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Nightcap in her room leads to being upcapped.

They were parting the next day, probably forever. There were tears in both their eyes as they drew apart, other participants brushing past their embrace, occasional words about them audible.

As they parted, Melanie's hand knocked Sandy's down as it rose in a V-sign at the back of a particularly unctuous French gentleman who had muttered his view of their behaviour: Silly, what does it matter what he thinks? She laughed at Sandy and he knew she was right. But what right did the old bastard have, to pass judgement on them?

They took their seats in the theatre. There were three prizes to be announced: for best novel, short stories, and poetry, from the authors invited to participate. The gathering hushed as the hosts assembled on the podium. After some formal and slightly pompous meanderings from the platform, the Malian woman next to whom Sandy had sat on the first night, rose and moved forward to receive the award for best novel.

As her applause faded, a Vietnamese man was invited up to receive the short story prize. He was about Sandy's age, small, and walked with difficulty, with a pronounced limp. He was a veteran of the war, on the Vietnamese side, and after he'd received his award Sandy couldn't help but notice that a few in the gathering didn't applaud him, including the US couple with whom he'd lunched on the first day.

Then the poetry award was being announced. The speech from the podium was long-winded, but Sandy was listening carefully to the French diction.

He slipped out of his seat and gave Melanie his arm, to help her rise. She was trembling, not quite believing what she'd just heard.

As she moved to join him on the tiered aisle of the theatre she whispered: Sandy, I can't get down there on my own. Help me please, darling? They descended slowly, arms around each others' waists, and she stepped up to the podium alone, bowed, and received the envelope she was given by the dignitary.

She was sobbing as they stepped together up the aisle, his arm firmly round her shaking body. Please, let's just leave now? she whispered.

Outside the theatre she collapsed in his arms. He stood in wonderment, holding her tenderly, licking the tears as they streamed down her cheeks. Sweetheart, he said, I just don't understand why you're upset? You've just won yourself a considerable literary distinction. And from what I know of your work, it was entirely deserved. These things don't just get handed out, you know that.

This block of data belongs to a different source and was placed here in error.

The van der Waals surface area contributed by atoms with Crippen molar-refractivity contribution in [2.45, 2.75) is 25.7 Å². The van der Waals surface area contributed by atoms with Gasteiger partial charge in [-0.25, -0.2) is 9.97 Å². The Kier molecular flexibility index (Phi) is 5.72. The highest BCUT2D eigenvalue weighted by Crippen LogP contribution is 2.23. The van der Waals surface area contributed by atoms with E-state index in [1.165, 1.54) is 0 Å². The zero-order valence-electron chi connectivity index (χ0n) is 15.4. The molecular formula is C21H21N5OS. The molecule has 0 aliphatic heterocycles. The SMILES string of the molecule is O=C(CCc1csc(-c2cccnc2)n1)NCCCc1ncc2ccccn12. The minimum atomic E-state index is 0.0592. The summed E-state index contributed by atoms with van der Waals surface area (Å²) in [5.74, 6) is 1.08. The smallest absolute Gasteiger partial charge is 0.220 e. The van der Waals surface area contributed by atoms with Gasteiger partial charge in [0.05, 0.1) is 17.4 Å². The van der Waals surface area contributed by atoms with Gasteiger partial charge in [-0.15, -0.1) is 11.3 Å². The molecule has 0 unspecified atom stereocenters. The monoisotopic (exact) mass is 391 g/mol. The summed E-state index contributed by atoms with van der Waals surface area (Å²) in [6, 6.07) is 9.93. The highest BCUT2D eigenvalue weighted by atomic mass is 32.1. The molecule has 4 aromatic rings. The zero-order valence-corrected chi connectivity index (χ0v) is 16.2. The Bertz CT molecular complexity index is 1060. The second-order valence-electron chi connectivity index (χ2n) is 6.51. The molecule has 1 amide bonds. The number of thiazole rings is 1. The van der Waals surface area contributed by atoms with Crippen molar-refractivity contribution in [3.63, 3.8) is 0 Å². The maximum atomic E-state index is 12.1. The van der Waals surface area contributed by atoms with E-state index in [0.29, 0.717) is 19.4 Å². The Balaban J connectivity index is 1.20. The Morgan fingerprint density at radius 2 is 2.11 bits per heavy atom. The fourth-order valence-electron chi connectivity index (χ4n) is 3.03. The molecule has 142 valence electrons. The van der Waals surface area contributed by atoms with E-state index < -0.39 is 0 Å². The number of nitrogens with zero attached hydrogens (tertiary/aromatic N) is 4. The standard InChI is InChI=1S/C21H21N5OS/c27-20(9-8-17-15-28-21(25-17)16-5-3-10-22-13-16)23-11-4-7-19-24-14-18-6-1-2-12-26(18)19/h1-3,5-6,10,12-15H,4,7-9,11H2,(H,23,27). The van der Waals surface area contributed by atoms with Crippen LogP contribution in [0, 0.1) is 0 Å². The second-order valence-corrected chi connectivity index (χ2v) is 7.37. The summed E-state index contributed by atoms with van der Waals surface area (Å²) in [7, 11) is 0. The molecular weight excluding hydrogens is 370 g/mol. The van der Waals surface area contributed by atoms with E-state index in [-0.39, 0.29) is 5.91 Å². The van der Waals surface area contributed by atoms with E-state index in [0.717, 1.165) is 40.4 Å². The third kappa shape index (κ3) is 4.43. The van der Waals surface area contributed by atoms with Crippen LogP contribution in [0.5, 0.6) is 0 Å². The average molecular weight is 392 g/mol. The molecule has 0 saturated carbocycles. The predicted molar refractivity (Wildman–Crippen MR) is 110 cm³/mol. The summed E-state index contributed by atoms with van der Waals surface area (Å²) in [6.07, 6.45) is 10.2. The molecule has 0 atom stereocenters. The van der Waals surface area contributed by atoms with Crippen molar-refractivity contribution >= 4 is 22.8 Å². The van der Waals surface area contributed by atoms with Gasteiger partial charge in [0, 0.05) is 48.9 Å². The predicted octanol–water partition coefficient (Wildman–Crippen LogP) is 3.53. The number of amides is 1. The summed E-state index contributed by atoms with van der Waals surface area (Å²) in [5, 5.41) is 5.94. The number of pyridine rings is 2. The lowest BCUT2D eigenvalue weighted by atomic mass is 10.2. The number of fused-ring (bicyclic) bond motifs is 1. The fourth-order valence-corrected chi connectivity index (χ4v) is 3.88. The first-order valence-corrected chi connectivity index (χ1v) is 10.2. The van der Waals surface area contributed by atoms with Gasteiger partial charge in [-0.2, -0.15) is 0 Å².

She looked into him: Sandy, did you see that some of those Americans refused to applaud the Vietnamese guy? I've read his stories, he's a decent human being and an incredible writer, even in translation. He was just a conscripted soldier then, he didn't have any choice. And unlike the Americans in the war, he really was fighting for his country. It was directly threatened. Vietnam never threatened the people of the USA. It wasn't his tiny country that invaded the USA, it was they who invaded his. How can folk be so hurtful?

*****

As they entered the refectory, Sandy noticed the Vietnamese man sitting on his own. He nodded to Melanie and they approached the table, asked the man in French if they could join him. Over the meal Sandy felt himself warming to the man. He had been a student in Lyons when he was conscripted, and had abandoned his studies to return and fight for his country. And received a leg injury which had left him crippled for life.

He had been nonplussed by the capitalisation of his country during recent years, and had retreated into writing, shifting in some disillusionment from the larger stage of politics to the smaller but more immediate one of interpersonal relations. By the end of the meal he was firm friends with Melanie and Sandy, and, taking them for an established couple, invited them to visit him in Hanoi. They embraced in the warm French manner when they parted.

The rooms in the residence had to be cleared by two pm and as they walked back to the building through the gardens in warm afternoon sunshine, Sandy was struck f

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